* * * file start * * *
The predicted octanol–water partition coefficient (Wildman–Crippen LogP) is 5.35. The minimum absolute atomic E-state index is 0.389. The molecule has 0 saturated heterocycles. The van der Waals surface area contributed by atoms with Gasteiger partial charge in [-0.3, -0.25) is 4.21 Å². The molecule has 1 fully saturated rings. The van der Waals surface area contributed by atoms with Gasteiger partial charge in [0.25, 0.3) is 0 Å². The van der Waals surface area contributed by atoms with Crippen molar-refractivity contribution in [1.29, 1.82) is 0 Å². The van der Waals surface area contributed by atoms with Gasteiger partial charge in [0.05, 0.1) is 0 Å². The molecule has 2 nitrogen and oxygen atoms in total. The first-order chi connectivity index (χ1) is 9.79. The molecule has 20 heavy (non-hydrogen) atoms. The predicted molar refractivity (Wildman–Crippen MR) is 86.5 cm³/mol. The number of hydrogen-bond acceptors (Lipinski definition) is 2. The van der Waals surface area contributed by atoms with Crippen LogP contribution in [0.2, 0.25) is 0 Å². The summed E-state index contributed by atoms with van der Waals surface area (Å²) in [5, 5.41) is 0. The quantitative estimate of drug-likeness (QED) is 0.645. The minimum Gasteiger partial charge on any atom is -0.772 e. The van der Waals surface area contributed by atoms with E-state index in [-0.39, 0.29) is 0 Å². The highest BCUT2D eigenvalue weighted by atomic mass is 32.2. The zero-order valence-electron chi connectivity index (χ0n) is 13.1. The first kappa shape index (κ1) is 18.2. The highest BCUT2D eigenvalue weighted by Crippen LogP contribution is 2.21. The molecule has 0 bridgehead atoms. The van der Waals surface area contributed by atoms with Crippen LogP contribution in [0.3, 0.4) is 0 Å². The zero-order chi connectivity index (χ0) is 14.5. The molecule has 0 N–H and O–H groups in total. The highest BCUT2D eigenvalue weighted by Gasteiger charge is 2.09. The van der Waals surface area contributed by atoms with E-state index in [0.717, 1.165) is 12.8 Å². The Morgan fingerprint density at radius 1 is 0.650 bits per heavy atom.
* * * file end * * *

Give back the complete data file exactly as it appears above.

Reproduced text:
The predicted octanol–water partition coefficient (Wildman–Crippen LogP) is 5.35. The minimum absolute atomic E-state index is 0.389. The molecule has 0 saturated heterocycles. The van der Waals surface area contributed by atoms with Gasteiger partial charge in [-0.3, -0.25) is 4.21 Å². The molecule has 1 fully saturated rings. The van der Waals surface area contributed by atoms with Gasteiger partial charge in [0.25, 0.3) is 0 Å². The van der Waals surface area contributed by atoms with Crippen molar-refractivity contribution in [1.29, 1.82) is 0 Å². The van der Waals surface area contributed by atoms with Gasteiger partial charge in [0.05, 0.1) is 0 Å². The molecule has 2 nitrogen and oxygen atoms in total. The first-order chi connectivity index (χ1) is 9.79. The molecule has 20 heavy (non-hydrogen) atoms. The predicted molar refractivity (Wildman–Crippen MR) is 86.5 cm³/mol. The number of hydrogen-bond acceptors (Lipinski definition) is 2. The van der Waals surface area contributed by atoms with Crippen LogP contribution in [0.2, 0.25) is 0 Å². The summed E-state index contributed by atoms with van der Waals surface area (Å²) in [5, 5.41) is 0. The quantitative estimate of drug-likeness (QED) is 0.645. The minimum Gasteiger partial charge on any atom is -0.772 e. The van der Waals surface area contributed by atoms with E-state index in [-0.39, 0.29) is 0 Å². The highest BCUT2D eigenvalue weighted by atomic mass is 32.2. The zero-order valence-electron chi connectivity index (χ0n) is 13.1. The first kappa shape index (κ1) is 18.2. The highest BCUT2D eigenvalue weighted by Crippen LogP contribution is 2.21. The molecule has 0 bridgehead atoms. The van der Waals surface area contributed by atoms with Crippen LogP contribution in [0.3, 0.4) is 0 Å². The zero-order chi connectivity index (χ0) is 14.5. The molecule has 0 N–H and O–H groups in total. The highest BCUT2D eigenvalue weighted by Gasteiger charge is 2.09. The van der Waals surface area contributed by atoms with E-state index in [0.717, 1.165) is 12.8 Å². The Morgan fingerprint density at radius 1 is 0.650 bits per heavy atom.